A Minnesota County's First Black Commissioner Took Her Oath Of Office Over 'The New Jim Crow'
"The choice of 'The New Jim Crow' was an intentional pick for this historic moment," County Commissioner Angela Conley said.
The criminal justice system may not have been created with Black people as leaders in mind, but as the first Black commissioner for Hennepin County, Minnesota, Angela Conley is committed to making a mark on its future.
During her swearing-in ceremony, Conley opted out of taking her oath using a Bible and instead used The New Jim Crow: Mass Incarceration in the Age of Colorblindness by Michelle Alexander. The book has been critically acclaimed for its examination of mass incarceration and systems of oppression that have kept Black people in the United States within a second-class status.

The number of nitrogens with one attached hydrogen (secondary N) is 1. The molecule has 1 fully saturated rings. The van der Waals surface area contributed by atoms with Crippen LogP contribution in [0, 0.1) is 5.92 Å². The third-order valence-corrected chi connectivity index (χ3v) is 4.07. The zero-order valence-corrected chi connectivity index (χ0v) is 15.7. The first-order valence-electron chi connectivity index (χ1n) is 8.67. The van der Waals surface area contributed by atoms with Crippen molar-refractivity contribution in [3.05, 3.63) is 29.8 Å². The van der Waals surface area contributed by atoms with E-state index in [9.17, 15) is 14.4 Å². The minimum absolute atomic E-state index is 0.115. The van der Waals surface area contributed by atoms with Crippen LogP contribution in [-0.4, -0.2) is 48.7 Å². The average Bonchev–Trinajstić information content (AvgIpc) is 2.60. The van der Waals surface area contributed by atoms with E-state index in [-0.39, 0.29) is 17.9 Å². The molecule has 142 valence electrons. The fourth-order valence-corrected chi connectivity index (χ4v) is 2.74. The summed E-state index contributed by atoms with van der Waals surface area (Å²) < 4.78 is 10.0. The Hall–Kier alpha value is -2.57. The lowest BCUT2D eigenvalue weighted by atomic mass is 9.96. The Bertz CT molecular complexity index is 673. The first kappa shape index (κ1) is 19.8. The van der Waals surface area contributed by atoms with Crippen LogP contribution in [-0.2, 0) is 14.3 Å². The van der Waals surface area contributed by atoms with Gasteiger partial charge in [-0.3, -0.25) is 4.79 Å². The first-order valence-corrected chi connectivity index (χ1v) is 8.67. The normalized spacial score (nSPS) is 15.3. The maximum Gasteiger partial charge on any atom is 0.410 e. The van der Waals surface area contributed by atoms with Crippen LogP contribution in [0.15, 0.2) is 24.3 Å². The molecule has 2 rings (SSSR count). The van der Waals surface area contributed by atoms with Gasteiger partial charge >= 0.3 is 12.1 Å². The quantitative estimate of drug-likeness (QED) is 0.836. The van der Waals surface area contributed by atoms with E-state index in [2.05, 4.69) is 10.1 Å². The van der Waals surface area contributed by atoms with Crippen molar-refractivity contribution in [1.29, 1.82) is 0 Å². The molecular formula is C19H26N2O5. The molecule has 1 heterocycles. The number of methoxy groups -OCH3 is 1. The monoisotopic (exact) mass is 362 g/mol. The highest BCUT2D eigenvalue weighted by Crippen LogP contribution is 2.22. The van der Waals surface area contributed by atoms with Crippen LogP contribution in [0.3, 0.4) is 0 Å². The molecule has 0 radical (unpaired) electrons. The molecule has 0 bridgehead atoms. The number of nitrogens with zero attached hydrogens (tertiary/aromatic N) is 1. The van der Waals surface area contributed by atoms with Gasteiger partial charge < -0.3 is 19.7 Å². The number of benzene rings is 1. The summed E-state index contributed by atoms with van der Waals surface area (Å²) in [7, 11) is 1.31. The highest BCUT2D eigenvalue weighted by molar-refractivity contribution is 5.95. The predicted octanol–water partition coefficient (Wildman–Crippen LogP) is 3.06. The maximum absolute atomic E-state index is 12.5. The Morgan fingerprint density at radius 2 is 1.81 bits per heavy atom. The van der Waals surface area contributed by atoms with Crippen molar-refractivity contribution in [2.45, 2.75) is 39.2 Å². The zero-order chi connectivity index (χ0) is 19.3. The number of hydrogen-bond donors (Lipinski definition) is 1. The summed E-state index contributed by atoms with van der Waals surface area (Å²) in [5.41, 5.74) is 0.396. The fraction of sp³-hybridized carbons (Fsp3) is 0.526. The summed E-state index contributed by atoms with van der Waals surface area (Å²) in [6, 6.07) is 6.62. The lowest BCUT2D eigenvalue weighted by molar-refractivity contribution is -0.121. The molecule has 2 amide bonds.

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Conley’s use of the book was symbolic.
“The choice of The New Jim Crow was an intentional pick for this historic moment,” Conley told The Hill in a statement. “We must never forget that the institutions that created and sustained white supremacy and structural racism never intended to include Black people in the decision making process. These institutions must be held accountable for this and the devastating effects they have had on people of color.”
The new commissioner was sworn in by retired Judge Pamela Alexander, who served as the county’s first Black judge, City Pages reported.
View highlights from the ceremony below:
Highlights from today's swearing in ceremonies for Hennepin County Commissioner and Sheriff. pic.twitter.com/qzO4sgmIsH— Wedge LIVE!™ (@WedgeLIVE) January 7, 2019
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